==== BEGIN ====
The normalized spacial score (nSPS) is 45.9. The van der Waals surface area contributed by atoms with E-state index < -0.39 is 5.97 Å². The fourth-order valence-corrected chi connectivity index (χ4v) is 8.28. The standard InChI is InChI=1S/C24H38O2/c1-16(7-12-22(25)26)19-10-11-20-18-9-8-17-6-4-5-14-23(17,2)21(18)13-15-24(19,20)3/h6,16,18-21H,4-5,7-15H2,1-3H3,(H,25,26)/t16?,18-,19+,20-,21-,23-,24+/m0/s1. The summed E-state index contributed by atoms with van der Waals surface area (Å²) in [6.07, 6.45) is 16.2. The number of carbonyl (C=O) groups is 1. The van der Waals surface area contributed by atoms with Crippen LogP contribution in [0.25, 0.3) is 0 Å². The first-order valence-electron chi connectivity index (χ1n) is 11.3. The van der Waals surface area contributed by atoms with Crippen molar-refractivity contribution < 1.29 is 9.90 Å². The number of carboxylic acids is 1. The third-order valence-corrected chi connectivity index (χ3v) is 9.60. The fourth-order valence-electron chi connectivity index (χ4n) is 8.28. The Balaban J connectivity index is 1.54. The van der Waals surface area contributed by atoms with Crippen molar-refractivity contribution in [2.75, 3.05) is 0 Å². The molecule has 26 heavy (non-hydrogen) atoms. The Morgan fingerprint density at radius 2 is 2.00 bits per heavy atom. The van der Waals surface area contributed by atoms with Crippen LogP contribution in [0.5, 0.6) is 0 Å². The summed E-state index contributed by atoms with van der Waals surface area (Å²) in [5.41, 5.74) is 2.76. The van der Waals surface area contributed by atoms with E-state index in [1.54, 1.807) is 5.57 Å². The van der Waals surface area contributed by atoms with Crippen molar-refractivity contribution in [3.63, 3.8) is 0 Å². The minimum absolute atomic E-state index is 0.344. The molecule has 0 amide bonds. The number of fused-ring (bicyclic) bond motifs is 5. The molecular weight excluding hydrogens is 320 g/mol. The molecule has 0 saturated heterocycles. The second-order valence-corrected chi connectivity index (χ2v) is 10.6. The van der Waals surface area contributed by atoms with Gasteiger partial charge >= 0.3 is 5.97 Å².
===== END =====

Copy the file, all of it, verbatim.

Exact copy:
The normalized spacial score (nSPS) is 45.9. The van der Waals surface area contributed by atoms with E-state index < -0.39 is 5.97 Å². The fourth-order valence-corrected chi connectivity index (χ4v) is 8.28. The standard InChI is InChI=1S/C24H38O2/c1-16(7-12-22(25)26)19-10-11-20-18-9-8-17-6-4-5-14-23(17,2)21(18)13-15-24(19,20)3/h6,16,18-21H,4-5,7-15H2,1-3H3,(H,25,26)/t16?,18-,19+,20-,21-,23-,24+/m0/s1. The summed E-state index contributed by atoms with van der Waals surface area (Å²) in [6.07, 6.45) is 16.2. The number of carbonyl (C=O) groups is 1. The van der Waals surface area contributed by atoms with Crippen LogP contribution in [0.25, 0.3) is 0 Å². The first-order valence-electron chi connectivity index (χ1n) is 11.3. The van der Waals surface area contributed by atoms with Crippen molar-refractivity contribution < 1.29 is 9.90 Å². The number of carboxylic acids is 1. The third-order valence-corrected chi connectivity index (χ3v) is 9.60. The fourth-order valence-electron chi connectivity index (χ4n) is 8.28. The Balaban J connectivity index is 1.54. The van der Waals surface area contributed by atoms with Crippen molar-refractivity contribution in [2.75, 3.05) is 0 Å². The molecule has 26 heavy (non-hydrogen) atoms. The Morgan fingerprint density at radius 2 is 2.00 bits per heavy atom. The van der Waals surface area contributed by atoms with Crippen LogP contribution in [0.5, 0.6) is 0 Å². The summed E-state index contributed by atoms with van der Waals surface area (Å²) in [5.41, 5.74) is 2.76. The van der Waals surface area contributed by atoms with E-state index in [1.54, 1.807) is 5.57 Å². The van der Waals surface area contributed by atoms with Crippen molar-refractivity contribution in [3.63, 3.8) is 0 Å². The minimum absolute atomic E-state index is 0.344. The molecule has 0 amide bonds. The number of fused-ring (bicyclic) bond motifs is 5. The molecular weight excluding hydrogens is 320 g/mol. The molecule has 0 saturated heterocycles. The second-order valence-corrected chi connectivity index (χ2v) is 10.6. The van der Waals surface area contributed by atoms with Gasteiger partial charge >= 0.3 is 5.97 Å².